Date: Mon, 22 Jun 2009 21:29:52 -0400
Reply-To: ILPI <info**At_Symbol_Here**ILPI.COM>
Sender: DCHAS-L Discussion List <DCHAS-L**At_Symbol_Here**LIST.UVM.EDU>
From: ILPI <info**At_Symbol_Here**ILPI.COM>
Subject: Re: Serious Lab Incidents
Comments: cc: j_kemsley**At_Symbol_Here**, NEAL LANGERMAN
In-Reply-To: <3C91F92FAA574086A84677898DFEA5F9**At_Symbol_Here**CARBON>

On Jun 22, 2009, at 7:37 PM, NEAL LANGERMAN wrote:
> 1. Has anyone got any statistics on research lab accidents in  
> industry or academia, or alternative suggestions for how to  
> benchmark an individual or lab group safety record?

I can tell you that any statistics out of academia would be even more  
unreliable than those out of the Congressional Budget Office.

During my years as an undergrad, grad student, postdoc, and professor,  
I was first and second-hand witness to numerous accidents and  
incidents that nobody ever even *thought* of reporting.  Sink fires,  
hood fires, spills, waste disposal "events", safety shower activations  
and more.   Most of the time the supervisor was not even told/aware.

In my personal experience, the only incidents that ever got recorded  
were those that required a 911 call.  Or the time the EPA showed up  
for an inspection and found ten 5-gallon metal cans being used as  
waste containers, one of which was forming a puddle in the middle of  
the analytical laboratory.
> 3. Does anyone know of a situation in which a faculty member was  
> sanctioned as a result of a lab safety incident?

Never once heard of that, although the EPA did fine $25K for the waste  
violation - just the sort of penalty that really makes faculty members  
Not Like bureaucrats (for some fixed percentage of folks, the campus  
safety office(rs) fall into that category, alas).    And let's view  
that $25K fine in the context of the (regulatory feeble) OSHA fines  
for the UCLA about disproportionate response!

I have never heard of safety being a regular agenda item at faculty  
meetings or research group meetings at any of the four major  
universities I have had experience with, but there would be occasional  
discussions in the context of incidents or responses that were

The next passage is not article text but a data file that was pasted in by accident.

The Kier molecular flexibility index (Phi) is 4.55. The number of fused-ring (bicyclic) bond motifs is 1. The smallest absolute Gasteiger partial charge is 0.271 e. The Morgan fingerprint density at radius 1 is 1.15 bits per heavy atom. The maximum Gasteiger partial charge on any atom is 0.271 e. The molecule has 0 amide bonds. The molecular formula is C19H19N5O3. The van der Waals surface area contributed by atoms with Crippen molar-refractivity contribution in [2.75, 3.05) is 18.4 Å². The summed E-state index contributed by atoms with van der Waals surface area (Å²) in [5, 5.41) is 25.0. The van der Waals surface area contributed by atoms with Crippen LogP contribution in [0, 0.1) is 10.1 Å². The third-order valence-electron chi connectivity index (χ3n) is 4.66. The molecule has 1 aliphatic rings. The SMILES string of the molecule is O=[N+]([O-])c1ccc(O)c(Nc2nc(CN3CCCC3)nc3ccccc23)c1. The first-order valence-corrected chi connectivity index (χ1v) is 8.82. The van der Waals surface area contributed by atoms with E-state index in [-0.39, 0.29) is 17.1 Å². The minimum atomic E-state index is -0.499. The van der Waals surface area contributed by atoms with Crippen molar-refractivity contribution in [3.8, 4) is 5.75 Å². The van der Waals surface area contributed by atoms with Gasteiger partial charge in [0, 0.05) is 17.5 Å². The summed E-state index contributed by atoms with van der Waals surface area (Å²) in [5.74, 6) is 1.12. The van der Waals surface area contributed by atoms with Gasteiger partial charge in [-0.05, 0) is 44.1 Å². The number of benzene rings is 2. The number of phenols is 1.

reported.   Once in a while, some sort of "initiative" would start,  
and that would peter out after a few weeks/months.  It's a lot like  
having home exercise equipment - one starts off with a good ideas and  
resolve and then after 3 months, it's unused and forgotten.

No faculty member I have ever known has thought he/she was endangering  
their students, and if you asked all of them, they would tell you and  
genuinely believe that safety was a high priority in their labs.   But  
the fact of the matter is that there are small subsets of folks who  
are religious about safety as well as those who are complete slobs  
(completely cluttered hoods, no know the ones).   The  
vast majority of faculty fall somewhere in the middle ground.  And  
never do you see a mechanism to do something about the tail end of  
that curve.

It has been LONG overdue for chemistry curricula to start *teaching*  
safety the way that industry handles it (and expects/desires students  
to be trained).   I am not aware of any department that has tried to  
instill a "culture of safety" throughout their curriculum, although  
there are some excellent individual attempts at doing so.   The core  
problem here is that safety is not directly a research or funding- 
generating activity, and (junior faculty, in particular) are  actively  
discouraged from doing anything that does not bring in the bucks,  
generate papers, or count towards P&T (promotion and tenure).  The  
problem is obviously greater at graduate-level schools and those  
departments with a lot of "dead wood" who are like a black hole for  
new ideas - they get the safety proposal and then the light never  

So, where/how do we even *begin* to change the academic attitude?  I'd  
say it has to start with the ACS and the accreditation process.   
Specifically, ACS-certified undergraduate programs should explicitly  
be required to  teach industrial best safety practices in their  
curriculum.  Students need to learn the expectations and ramifications  
("No PPE, newbie?  You're fired.") they will encounter in the "real"  
world outside academia.  Eventually, faculty teaching courses with  
this approach might start seeing The Light on the matter, and we can  
get the culture of safety to filter up to the graduate level.

Rob Toreki

Safety Emporium - Lab & Safety Supplies featuring brand names
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